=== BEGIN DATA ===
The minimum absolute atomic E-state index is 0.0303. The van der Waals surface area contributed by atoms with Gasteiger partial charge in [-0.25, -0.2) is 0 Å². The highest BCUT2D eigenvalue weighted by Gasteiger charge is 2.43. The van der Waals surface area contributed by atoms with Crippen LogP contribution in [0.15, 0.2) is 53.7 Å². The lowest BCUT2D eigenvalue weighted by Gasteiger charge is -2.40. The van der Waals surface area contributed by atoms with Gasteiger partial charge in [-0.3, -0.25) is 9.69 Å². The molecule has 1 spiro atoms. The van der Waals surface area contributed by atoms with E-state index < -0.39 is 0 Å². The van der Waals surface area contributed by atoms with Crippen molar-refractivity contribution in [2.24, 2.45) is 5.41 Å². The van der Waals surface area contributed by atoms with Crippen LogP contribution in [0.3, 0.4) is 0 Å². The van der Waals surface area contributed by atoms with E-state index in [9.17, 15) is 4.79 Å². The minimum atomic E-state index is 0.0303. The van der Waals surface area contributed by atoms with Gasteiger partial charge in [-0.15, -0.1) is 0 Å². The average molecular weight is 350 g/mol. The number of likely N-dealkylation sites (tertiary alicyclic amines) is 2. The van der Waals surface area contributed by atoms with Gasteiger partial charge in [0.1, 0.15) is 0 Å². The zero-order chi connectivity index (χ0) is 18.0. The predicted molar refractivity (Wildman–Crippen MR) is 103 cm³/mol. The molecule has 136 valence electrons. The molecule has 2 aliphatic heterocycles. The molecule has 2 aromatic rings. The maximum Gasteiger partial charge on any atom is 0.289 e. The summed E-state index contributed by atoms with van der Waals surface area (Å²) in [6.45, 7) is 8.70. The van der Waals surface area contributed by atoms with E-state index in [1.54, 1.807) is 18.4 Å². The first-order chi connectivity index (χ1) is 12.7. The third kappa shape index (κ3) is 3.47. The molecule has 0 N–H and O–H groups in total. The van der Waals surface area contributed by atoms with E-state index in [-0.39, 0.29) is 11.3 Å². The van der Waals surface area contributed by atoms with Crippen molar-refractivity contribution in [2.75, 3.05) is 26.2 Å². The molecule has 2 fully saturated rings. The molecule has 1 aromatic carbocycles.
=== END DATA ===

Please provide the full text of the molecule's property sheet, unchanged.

The minimum absolute atomic E-state index is 0.0303. The van der Waals surface area contributed by atoms with Gasteiger partial charge in [-0.25, -0.2) is 0 Å². The highest BCUT2D eigenvalue weighted by Gasteiger charge is 2.43. The van der Waals surface area contributed by atoms with Crippen LogP contribution in [0.15, 0.2) is 53.7 Å². The lowest BCUT2D eigenvalue weighted by Gasteiger charge is -2.40. The van der Waals surface area contributed by atoms with Gasteiger partial charge in [-0.3, -0.25) is 9.69 Å². The molecule has 1 spiro atoms. The van der Waals surface area contributed by atoms with E-state index < -0.39 is 0 Å². The van der Waals surface area contributed by atoms with Crippen molar-refractivity contribution in [2.24, 2.45) is 5.41 Å². The van der Waals surface area contributed by atoms with Crippen LogP contribution in [0.3, 0.4) is 0 Å². The van der Waals surface area contributed by atoms with E-state index in [9.17, 15) is 4.79 Å². The minimum atomic E-state index is 0.0303. The van der Waals surface area contributed by atoms with Gasteiger partial charge in [-0.15, -0.1) is 0 Å². The average molecular weight is 350 g/mol. The number of likely N-dealkylation sites (tertiary alicyclic amines) is 2. The van der Waals surface area contributed by atoms with Gasteiger partial charge in [0.1, 0.15) is 0 Å². The zero-order chi connectivity index (χ0) is 18.0. The predicted molar refractivity (Wildman–Crippen MR) is 103 cm³/mol. The molecule has 136 valence electrons. The molecule has 2 aliphatic heterocycles. The molecule has 2 aromatic rings. The maximum Gasteiger partial charge on any atom is 0.289 e. The summed E-state index contributed by atoms with van der Waals surface area (Å²) in [6.45, 7) is 8.70. The van der Waals surface area contributed by atoms with E-state index in [1.54, 1.807) is 18.4 Å². The first-order chi connectivity index (χ1) is 12.7. The third kappa shape index (κ3) is 3.47. The molecule has 0 N–H and O–H groups in total. The van der Waals surface area contributed by atoms with E-state index in [-0.39, 0.29) is 11.3 Å². The van der Waals surface area contributed by atoms with Crippen molar-refractivity contribution in [2.75, 3.05) is 26.2 Å². The molecule has 2 fully saturated rings. The molecule has 1 aromatic carbocycles.